Words & Music
Big Talk Thursday again. My guests this week are the poet and the publisher, respectively, Chris Mattingly and Dave Torneo. The two are releasing Mattingly’s new collection of poetry, The Catalyst, his fourth book, later this month, under Torneo’s imprint, Pickpocket Books.Funny thing is, each can be described by the other’s label. Torneo, a founder of Ledge Mule Press, is also a poet and obsessive letter-writer and Louisville’s Mattingly has a long history of working in the handmade, old-school, letter press book binding world.
Mattingly, BTW, years ago earned an athletic scholarship to the baseball hotbed Olney Central College, some 30 miles west of Vincennes as the crow flies. The erstwhile shortstop has the diamond game genes in him — his uncle is the former all-star first baseman for the New York Yankees, Don Mattingly. Chris, though, heeded the call of the Muse Erato and eventually became professor of poetry and literature at L-ville’s Bellarmine College, one-time home of social activist/Trappist monk Thomas Merton. Mattingly’s poetry is inspired by — and often can become — music.
Torneo, for his part, has a 30-year history of working with people in need, spending a number of years as a counselor for runaway and at-risk kids. Now he works as a case manager for CASA, the court-appointed special advocates for kids whose parents have gotten tangled up in the county’s justice system.
Mattingly, Torneo, IU prof Ross Gay, and several others used to run around together in a writing group headquartered at the late, lamented 4th Street coffeehouse, the Green Bean. There, they founded Ledge Mule Press.
Give a listen later this afternoon at 5:30 on WFHB, 91.3 FM. And, as always, I’ll post the podcast link here tomorrow AM.
Drink! Drink! Drink!
You think we have problems here in Bloomington with underaged binge drinking? Dang, mang, y’oughtta visit the University of Wisconsin-Stout. And no, that’s not a pun.
George Washington University English professor Margaret Soltan writes a blog called University Diaries, in which she decries the Twilight Zone-ish state our holy land’s institutes of higher ed find themselves in these days. She recently pointed out that things got so bad in Stout a couple of years ago that UW-Stout staffers actually went door-to-door to plead with students living off-campus to try, please, pretty please, to control dumping alcohol down their gullets in volumes resembling rainwater in a culvert during a summer deluge.
In a scene reminiscent of recent events here in B-ton, university and town officials stood on their heads to try to curb the entrepreneurial impulses of a certain few bar owners. Those proprietors had come up with any number of gimmicks to get students — both those over and under 21 — to pour spirits and brews into themselves. The ensuing rape culture and sport-violence many students consider requisite parts of their educational programs seem not to ruffle the feathers of the aforementioned publicans.
Meanwhile, sez me, a burgeoning number of college grads find themselves saddled with lifelong student loan debt and lessening prospects for good jobs.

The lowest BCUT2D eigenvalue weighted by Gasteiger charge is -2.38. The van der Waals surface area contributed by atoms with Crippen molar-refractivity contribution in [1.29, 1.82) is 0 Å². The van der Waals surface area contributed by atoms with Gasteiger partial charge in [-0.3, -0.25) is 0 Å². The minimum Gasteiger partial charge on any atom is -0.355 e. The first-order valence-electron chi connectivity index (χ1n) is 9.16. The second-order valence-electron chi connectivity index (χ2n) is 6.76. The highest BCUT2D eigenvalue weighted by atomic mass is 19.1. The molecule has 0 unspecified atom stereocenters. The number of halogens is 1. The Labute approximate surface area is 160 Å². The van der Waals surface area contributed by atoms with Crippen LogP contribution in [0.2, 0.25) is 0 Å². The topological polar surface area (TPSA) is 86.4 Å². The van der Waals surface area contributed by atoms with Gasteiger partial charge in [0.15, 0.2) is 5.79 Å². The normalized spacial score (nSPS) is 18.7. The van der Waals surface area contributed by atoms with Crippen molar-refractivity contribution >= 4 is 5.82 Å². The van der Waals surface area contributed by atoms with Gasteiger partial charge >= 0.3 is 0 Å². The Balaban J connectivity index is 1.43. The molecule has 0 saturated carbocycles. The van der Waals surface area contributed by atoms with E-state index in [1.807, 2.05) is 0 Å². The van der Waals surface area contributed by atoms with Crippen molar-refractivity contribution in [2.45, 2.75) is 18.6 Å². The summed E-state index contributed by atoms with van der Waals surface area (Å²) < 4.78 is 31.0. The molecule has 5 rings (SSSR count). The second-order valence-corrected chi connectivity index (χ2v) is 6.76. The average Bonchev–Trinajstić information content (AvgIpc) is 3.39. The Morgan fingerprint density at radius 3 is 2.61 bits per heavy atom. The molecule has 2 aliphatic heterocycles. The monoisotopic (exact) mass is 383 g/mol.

Ain’t America great?
[h/t to loyal Pencillista George Bull]
His Pizza Isn’t The Worst Thing About Him
Meanwhile — again, thanks to Pencillista Bull — we learn that Indiana’s own Ball State University is a grateful recipient of big dough from disgraced former Papa John’s Pizza racist-in-chief John Schnatter.
Even though Schnatter, whose long history of tone-deafness and utter insensitivity to racial issues cost him his job at the top of the pizza-like product empire, Ball State has yet to announce it’ll scratch his name off the new John H. Schnatter Institute for Entreprenship and Free Enterprise on the Muncie campus. See, Schnatter and his right wing, Rand-ian, aspiring overlords of the globe at ALEC gleefully footed the bill for the fascist-capitalist shrine to Darwinian economics.
So, for the foreseeable future, a big Ball State facility will continue to bear the name of a man who thinks race relations aren’t so bad nowadays as long as we refrain from chaining black men to the backs of pickup trucks and dragging them to their agonizing deaths.
Dang, all you belly-aching black folks out there, what more do you want from us white people?
Back when The Loved One and I first arrived in this town, I started working for WFHB’s then-news director Chad Carrothers as a reporter along side the affectionately-ncknamed “news hound” Shayne Laughter.
She’s since migrated over to WFIU where she now produces a spanking-new podcast called Reader’s Radar, in which she aggregates and recaps compelling pieces from the still-thriving world of literary journals.
Laughter reads selected pieces from the many Hoosier journals still in existence and will interview the producers thereof about why they continue to do what in the hell they do. It’s been said, ad nauseum, that people don’t read anymore. Yet literary journals continue to publish and aspiring writers continue to submit creative, often fascinating work to them.
Yet another reason why I dig living in this sprawling megalopolis the most.
Those of you who know Cindy Beaulé are aware she’s one of the most beloved of Bloomingtonians. An inveterate activist, volunteer, patron of the arts, and cultural touchstone in her own right, Cindy has amassed a lengthy list of pals and admirers around these parts.
She’s turning 60 this year and — to her great credit — isn’t afraid to say so. In fact, she’s throwing herself a big 60th b-day bash Thursday, August 30th, at the Players Pub. The orgy of music and fun also will be a benefit for WFHB, which happens to be celebrating its 25 anniversary this year as well.
See you there.